NATO leaders gathered in Bucharest on Wednesday (2 April) agreed to admit two Balkan countries – Croatia and Albania – to the organisation, but an unsolved dispute between Skopje and Athens has delayed Macedonia's invitation.
Croatia and Albania also link NATO membership to their EU integration.
"Membership in NATO will be a stimulus to our partners on the other side of the table to accept Croatia as a full member of the European Union", Croatian premier Ivo Sanader was quoted as saying by daily Javno on Thursday (3 April).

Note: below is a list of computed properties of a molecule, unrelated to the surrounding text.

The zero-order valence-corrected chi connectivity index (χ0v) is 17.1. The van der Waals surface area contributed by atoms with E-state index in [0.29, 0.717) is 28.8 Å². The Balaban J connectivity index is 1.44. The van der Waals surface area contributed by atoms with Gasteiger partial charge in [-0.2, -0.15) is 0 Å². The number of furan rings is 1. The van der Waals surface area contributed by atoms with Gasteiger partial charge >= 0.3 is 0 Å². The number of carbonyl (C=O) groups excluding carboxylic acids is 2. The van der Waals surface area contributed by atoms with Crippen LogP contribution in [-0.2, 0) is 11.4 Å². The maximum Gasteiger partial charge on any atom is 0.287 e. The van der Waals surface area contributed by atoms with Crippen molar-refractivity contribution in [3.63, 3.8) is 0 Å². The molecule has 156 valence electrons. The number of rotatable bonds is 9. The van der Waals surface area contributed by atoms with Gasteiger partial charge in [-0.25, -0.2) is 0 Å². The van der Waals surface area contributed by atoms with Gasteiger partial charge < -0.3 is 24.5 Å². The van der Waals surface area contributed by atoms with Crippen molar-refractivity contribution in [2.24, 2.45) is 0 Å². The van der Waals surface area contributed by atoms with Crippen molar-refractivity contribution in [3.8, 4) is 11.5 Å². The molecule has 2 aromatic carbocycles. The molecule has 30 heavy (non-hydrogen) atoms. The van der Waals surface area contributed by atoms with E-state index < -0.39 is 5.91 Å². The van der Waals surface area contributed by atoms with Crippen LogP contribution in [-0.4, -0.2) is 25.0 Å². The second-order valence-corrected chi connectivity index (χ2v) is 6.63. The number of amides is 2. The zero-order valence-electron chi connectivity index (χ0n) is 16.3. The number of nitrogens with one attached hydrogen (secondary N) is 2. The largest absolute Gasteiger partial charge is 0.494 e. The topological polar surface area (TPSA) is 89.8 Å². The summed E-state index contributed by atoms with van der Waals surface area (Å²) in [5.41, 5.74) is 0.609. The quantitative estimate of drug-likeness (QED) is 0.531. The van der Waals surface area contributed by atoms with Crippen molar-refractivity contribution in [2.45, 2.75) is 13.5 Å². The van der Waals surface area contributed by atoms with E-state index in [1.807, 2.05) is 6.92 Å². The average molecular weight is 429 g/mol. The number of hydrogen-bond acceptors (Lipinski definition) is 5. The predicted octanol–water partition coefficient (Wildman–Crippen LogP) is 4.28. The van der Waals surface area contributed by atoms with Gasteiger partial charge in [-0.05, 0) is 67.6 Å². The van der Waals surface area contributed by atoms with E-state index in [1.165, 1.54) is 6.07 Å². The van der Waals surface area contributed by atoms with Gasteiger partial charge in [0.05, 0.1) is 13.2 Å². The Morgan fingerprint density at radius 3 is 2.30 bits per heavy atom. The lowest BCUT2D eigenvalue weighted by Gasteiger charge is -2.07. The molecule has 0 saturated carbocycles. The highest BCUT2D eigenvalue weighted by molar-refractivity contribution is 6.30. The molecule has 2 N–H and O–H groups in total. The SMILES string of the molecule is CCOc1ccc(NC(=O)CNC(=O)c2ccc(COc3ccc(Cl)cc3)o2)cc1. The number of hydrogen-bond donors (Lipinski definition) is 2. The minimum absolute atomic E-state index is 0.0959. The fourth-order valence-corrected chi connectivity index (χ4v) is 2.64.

For his part, Albanian Prime Minister Sali Berisha told the Associated Press that joining NATO would represent for his country "the most important development since independence."
The European Union has given the political green-light to a 1,800-strong police and civilian mission to be deployed in Serbia's breakaway region of Kosovo, although differences remain over the possible recognition of Kosovo's independence.